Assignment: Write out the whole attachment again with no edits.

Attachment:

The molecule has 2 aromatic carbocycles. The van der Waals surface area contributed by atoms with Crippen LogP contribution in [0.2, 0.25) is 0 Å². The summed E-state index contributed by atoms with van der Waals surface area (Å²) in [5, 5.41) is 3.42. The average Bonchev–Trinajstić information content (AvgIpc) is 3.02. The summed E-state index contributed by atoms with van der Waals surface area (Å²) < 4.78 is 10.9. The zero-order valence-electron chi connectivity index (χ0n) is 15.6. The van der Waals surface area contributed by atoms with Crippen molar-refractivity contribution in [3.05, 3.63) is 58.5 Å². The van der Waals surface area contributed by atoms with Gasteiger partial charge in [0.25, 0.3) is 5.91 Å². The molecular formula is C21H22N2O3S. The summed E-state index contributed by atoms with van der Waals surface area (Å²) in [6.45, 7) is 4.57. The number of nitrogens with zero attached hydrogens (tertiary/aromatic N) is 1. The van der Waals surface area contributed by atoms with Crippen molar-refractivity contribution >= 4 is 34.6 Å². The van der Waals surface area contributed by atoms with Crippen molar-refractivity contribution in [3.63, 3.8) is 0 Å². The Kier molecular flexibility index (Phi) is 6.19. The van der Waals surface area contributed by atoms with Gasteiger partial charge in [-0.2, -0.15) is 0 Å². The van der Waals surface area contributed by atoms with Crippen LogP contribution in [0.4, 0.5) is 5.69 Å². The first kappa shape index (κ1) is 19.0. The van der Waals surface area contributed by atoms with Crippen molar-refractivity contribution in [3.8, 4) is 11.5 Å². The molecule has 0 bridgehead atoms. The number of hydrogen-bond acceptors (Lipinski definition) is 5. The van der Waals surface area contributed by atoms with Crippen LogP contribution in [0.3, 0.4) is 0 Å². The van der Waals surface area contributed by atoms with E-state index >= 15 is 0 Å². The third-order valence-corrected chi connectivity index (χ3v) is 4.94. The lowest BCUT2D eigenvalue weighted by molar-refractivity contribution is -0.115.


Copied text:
The molecule has 2 aromatic carbocycles. The van der Waals surface area contributed by atoms with Crippen LogP contribution in [0.2, 0.25) is 0 Å². The summed E-state index contributed by atoms with van der Waals surface area (Å²) in [5, 5.41) is 3.42. The average Bonchev–Trinajstić information content (AvgIpc) is 3.02. The summed E-state index contributed by atoms with van der Waals surface area (Å²) < 4.78 is 10.9. The zero-order valence-electron chi connectivity index (χ0n) is 15.6. The van der Waals surface area contributed by atoms with Crippen molar-refractivity contribution in [3.05, 3.63) is 58.5 Å². The van der Waals surface area contributed by atoms with Gasteiger partial charge in [0.25, 0.3) is 5.91 Å². The molecular formula is C21H22N2O3S. The summed E-state index contributed by atoms with van der Waals surface area (Å²) in [6.45, 7) is 4.57. The number of nitrogens with zero attached hydrogens (tertiary/aromatic N) is 1. The van der Waals surface area contributed by atoms with Crippen molar-refractivity contribution >= 4 is 34.6 Å². The van der Waals surface area contributed by atoms with Crippen molar-refractivity contribution in [3.63, 3.8) is 0 Å². The Kier molecular flexibility index (Phi) is 6.19. The van der Waals surface area contributed by atoms with Gasteiger partial charge in [-0.2, -0.15) is 0 Å². The van der Waals surface area contributed by atoms with Crippen LogP contribution in [0.4, 0.5) is 5.69 Å². The first kappa shape index (κ1) is 19.0. The van der Waals surface area contributed by atoms with Crippen molar-refractivity contribution in [3.8, 4) is 11.5 Å². The molecule has 0 bridgehead atoms. The number of hydrogen-bond acceptors (Lipinski definition) is 5. The van der Waals surface area contributed by atoms with Crippen LogP contribution in [0.3, 0.4) is 0 Å². The van der Waals surface area contributed by atoms with E-state index >= 15 is 0 Å². The third-order valence-corrected chi connectivity index (χ3v) is 4.94. The lowest BCUT2D eigenvalue weighted by molar-refractivity contribution is -0.115.